By year’s end, an overhaul of Napa ordinances could bring marijuana into the light of day – literally.

Faced with a vocal crowd of cannabis supporters, the City Council on Tuesday began to edge toward affirming the right of residents to grow marijuana plants not only in their homes – a right enshrined in a state law passed in 2015 – but also outdoors on residential property.

Council members announced their support for outdoor growing as part of a package of city rules, expected to come up for a council vote this fall, that also would govern the placement and operating conditions of a medical cannabis dispensary.

The shift followed more than two hours of often impassioned pleas by cannabis users for easier access before an overflow crowd that spilled out of the council chamber and into the City Hall lobby. More than 30 speakers ranging from college students to long-term patients to entrepreneurs urged Napa to remove roadblocks they said keep medical users away from their needed pain relief – or force some to turn to the black market.

“The time to deliver medicine is now; you need to fix delivery in this town before you discuss zoning” of a dispensary, said Jay Archibald, a Napa resident and business owner. “… No outdoor growth is just asinine. I don’t know if you’re ashamed of the plant, but there are millions of plants we drive by daily that are celebrated, but do more harm than this plant.”

In a memo published last Thursday, city staff had recommended banning outdoor cultivation, and limiting indoor growing to a maximum of 25 square feet with no more than 1,200 watts of power for growing lamps. But local cannabis users attacked the idea of forcing cultivation indoors, arguing that allowing outdoor plants would prevent them from having to choose between marijuana and living space – and let them produce a better-quality product with less expense.

“I live in a 200-square-foot studio,” Eric McKee of Napa told the council. “I don’t have the space to install all the very expensive equipment that’s needed to grow indoors.”

Such accounts appeared to persuade officials leery of cutting into a housing supply already marked by soaring rents and nearly nonexistent vacancies.

“I’ve been persuaded to support outdoor growing,” announced Doris Gentry, triggering one of numerous outbursts of cheering from pro-cannabis audience members. “The truth of the matter is, a house is for living.”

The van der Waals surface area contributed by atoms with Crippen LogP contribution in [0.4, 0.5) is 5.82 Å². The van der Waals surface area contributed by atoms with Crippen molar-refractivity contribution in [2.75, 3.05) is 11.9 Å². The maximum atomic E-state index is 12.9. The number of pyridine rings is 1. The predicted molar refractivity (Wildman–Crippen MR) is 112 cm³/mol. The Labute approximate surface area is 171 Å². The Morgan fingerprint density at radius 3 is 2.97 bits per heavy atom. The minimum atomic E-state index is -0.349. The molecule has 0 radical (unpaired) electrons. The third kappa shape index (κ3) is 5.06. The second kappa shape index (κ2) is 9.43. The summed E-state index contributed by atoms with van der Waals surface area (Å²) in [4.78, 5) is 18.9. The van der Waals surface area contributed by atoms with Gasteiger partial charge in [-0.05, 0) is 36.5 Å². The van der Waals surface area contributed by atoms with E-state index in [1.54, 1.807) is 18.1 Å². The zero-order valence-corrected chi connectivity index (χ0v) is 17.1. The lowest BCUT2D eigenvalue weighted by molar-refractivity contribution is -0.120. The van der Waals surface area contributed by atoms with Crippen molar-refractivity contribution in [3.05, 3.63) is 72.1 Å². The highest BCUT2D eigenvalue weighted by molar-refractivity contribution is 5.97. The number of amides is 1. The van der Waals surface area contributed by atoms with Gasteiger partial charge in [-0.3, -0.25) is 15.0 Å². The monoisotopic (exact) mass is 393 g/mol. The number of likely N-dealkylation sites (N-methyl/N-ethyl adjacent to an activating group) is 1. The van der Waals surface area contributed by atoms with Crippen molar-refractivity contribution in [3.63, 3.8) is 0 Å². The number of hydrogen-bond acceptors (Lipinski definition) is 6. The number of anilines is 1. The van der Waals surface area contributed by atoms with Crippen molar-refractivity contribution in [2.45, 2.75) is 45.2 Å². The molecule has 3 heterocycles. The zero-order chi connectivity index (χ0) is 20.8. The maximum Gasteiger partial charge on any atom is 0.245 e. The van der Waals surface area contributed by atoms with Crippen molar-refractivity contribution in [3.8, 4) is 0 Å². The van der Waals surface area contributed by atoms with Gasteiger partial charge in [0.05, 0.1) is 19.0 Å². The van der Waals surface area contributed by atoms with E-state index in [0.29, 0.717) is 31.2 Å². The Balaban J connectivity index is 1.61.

“Let’s put people in these houses, not plants,” said Scott Sedgley. “It’s regressive to tell people to put it indoors. I was a firefighter for 30 years, and some of the worst situations I ever saw came from indoor grows.”

Vice Mayor Juliana Inman was more qualified in her stance toward outdoor cultivation, suggesting Napa follow the lead of a Calistoga council vote last month that allowed its residents to keep two of their half-dozen marijuana plants outside.

With voters’ passage of Proposition 64 in November, Californians 21 and older may grow up to six marijuana plants at home, for recreational as well as medical uses. Cities retain the right to allow or forbid outdoor cultivation on residential lots.

Also Tuesday, the Napa council reached agreement on the zoning and ground rules for any dispensaries that may sell marijuana as California rolls out regulations for the drug’s growing, production and sales. The package of local regulations will be refined by city planning staff, then go before the Planning Commission and council for final approval in the fall.

Although council members declined to support a dispensary for recreational as well as medical sales, they agreed to ease some conditions further than staff members called for. Among the shifts was support for placing a dispensary in commercial zones in addition to industrial and medical office areas, as well as permitting cannabis stores to stay open from 7 a.m. to 8 p.m., rather than the 8-to-6 hours staff had recommended.

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Napa dispensaries would not be allowed next to or across the street from homes or residential lots, and the state’s 600-foot minimum buffer from schools and playgrounds would apply.

The council did stick with the city’s opposition to commercial cannabis growing or warehousing, although it left open the possibility of small-scale manufacturing in industrial zones – perhaps for edibles — foodstuffs infused with the drug as an alternative to smoking.

Despite the Napa council’s movement toward loosening some of its regulations, one Napa-based doctor predicted further change requires the city to break free from a mindset formed by decades of strict prohibition of the drug.

“The voters do not want what you are proposing,” Ben Goldberg said of city staff’s skepticism of outdoor growing and the slow progress toward opening a Napa dispensary. “… There is no correlation between prohibition and the number of people who use drugs. It’s not the drugs, it’s the society, and we’re treating marijuana as if it’s a toxic substance.

“We can responsibly manage marijuana way easier than we can manage pharmaceuticals or alcohol, (or) we can hide marijuana, treat it like we’re ashamed of it. But that’s our shame – that’s not on the drug.”

Jay Archibald's quote has been corrected for accuracy. 

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City of Napa/Town of Yountville Reporter

Howard Yune covers the city of Napa and the town of Yountville. He has been a reporter and photographer for the Register since 2011, and previously wrote for the Marysville Appeal-Democrat, Anaheim Bulletin and Coos Bay (Oregon) World.